ORLANDO – More than 10% of non-obese adolescent girls with polycystic ovary syndrome were found to have impaired glucose tolerance in a study of 70 girls who had been referred to a specialty clinic for menstrual irregularity.
The finding suggests that all girls and women with polycystic ovary syndrome (PCOS) – not just those who are overweight or obese – should be evaluated with an oral glucose tolerance test (OGTT), said Dr. Clare A. Flannery of the Yale Multidisciplinary Adolescent PCOS Program and the department of endocrinology–internal medicine at Yale University, New Haven, Conn.
“Without an OGTT, the presence of impaired glucose metabolism is underestimated in lean adolescents with PCOS since their other parameters of insulin resistance may be in normal range. There is a need for a standardized OGTT for every adolescent with PCOS, regardless of weight,” she said.
The study was conducted at the Yale PCOS clinic, where patients referred for menstrual irregularity are seen by an endocrinologist, a gynecologist, and a nutritionist. All patients also receive a transabdominal pelvic ultrasound, androgen panel, fasting lipid testing, and a 75-g OGTT. A group of 80 patients who were enrolled in an ongoing cohort study had a mean age of 15.6 years and mean body mass index (BMI) of 31.4 kg/m2, but with a broad range of BMI from 19 to 46 kg/m2. Two-thirds of patients were white. Three-fourths of the patients had acne, nearly all had hirsutism, and more than half (57%) had acanthosis nigricans, signaling insulin resistance.
Because there are no established criteria for diagnosing PCOS in adolescence, two of three professional guidelines for diagnosing PCOS in adults were used for the study: The 1990 National Institutes of Health criteria (Blackwell Scientific Publications, 1992:377-84), which includes irregular menses and clinical or biochemical evidence of high androgens with the exclusion of other disorders, and the 2006 Androgen Excess Society (AES) criteria, which allow ultrasound findings of PCOS as a substitute for irregular menses (J. Clin. Endocrinol. Metab. 2006;91:4237-45).
(The 2003 Rotterdam criteria [Human Reproduction 2004;19:41-7] were not used because the definition is less strict and could include adolescents with hypothalamic amenorrhea, she noted.)
Ten adolescents were excluded from analysis because they were either already on metformin or had missing OGTT data. Of the remaining 70, 55 (79%) met the NIH criteria for PCOS diagnosis and 64 (91%) met the AES criteria. One patient who met both criteria was found to have impaired fasting glucose, and another who met both definitions had type 2 diabetes. Impaired glucose tolerance (IGT) was found in eight of the NIH-defined PCOS patients (14.5%) and 10 of the AES-defined group (16%).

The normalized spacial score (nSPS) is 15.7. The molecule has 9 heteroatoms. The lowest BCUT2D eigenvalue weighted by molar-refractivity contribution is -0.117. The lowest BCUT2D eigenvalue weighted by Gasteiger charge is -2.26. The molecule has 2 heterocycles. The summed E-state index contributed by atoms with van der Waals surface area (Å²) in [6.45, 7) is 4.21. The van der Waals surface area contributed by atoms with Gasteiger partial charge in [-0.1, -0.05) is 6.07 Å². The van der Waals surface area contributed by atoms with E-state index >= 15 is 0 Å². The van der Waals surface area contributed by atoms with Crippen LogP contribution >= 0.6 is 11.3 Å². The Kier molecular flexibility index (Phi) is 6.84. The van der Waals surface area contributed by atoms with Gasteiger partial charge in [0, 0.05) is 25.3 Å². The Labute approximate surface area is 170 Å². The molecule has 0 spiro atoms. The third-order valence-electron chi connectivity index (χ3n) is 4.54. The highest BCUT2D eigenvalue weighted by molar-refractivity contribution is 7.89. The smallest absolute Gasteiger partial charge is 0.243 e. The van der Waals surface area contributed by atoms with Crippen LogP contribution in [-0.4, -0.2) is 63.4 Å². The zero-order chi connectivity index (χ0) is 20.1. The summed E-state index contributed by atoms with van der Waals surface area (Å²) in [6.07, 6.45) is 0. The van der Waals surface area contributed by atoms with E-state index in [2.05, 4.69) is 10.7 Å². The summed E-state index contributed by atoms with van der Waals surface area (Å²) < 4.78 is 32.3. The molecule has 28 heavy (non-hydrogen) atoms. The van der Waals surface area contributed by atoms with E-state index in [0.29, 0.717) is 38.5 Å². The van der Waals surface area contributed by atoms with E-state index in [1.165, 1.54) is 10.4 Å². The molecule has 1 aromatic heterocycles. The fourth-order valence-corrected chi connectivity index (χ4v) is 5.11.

Among the 64 who met the AES PCOS criteria, 40 were obese (BMI of 95th percentile by age or greater). Mean BMI was 36 kg/m2 for the obese group and 24 kg/m2 for the non-obese. IGT was present in 16% of both groups. Two-hour serum glucose values were higher in the obese group (117 vs. 107 mg/dL in the non-obese) but that difference, which did not meet statistical significance, was primarily because of the one outlier in the obese group who met the criteria for type 2 diabetes, Dr. Flannery noted.
“The non-obese girls were just as likely to have impaired glucose tolerance as their obese counterparts. If we had not indiscriminately applied the OGTT to all our patients, the abnormal glucose metabolism of the non-obese girls may have been missed,” she commented.
In contrast to the OGTT finding, other metabolic characteristics did appear to be driven by obesity rather than PCOS. Fasting glucose was greater – although still within normal range – among the obese patients (86 vs. 82 mg/dL), and there was a trend toward increased insulin resistance among those in the obese group, as measured by the homeostatic model assessment. Lipid abnormalities and other parameters of insulin resistance also worsened as weight increased, with both differences in C-reactive protein and high density lipid protein reaching statistical significance.
Dr. Flannery recommended that physicians use the AES guidelines for performing an OGTT in all girls and women with PCOS, regardless of age or BMI, noting that the most recent guidelines from the American Diabetes Association recommend use of OGTT only in overweight adolescents with additional risk factors. “If we had applied the ADA guidelines, we would have missed IGT in many of our adolescents,” she said.
Dr. Flannery stated that she had no financial disclosures.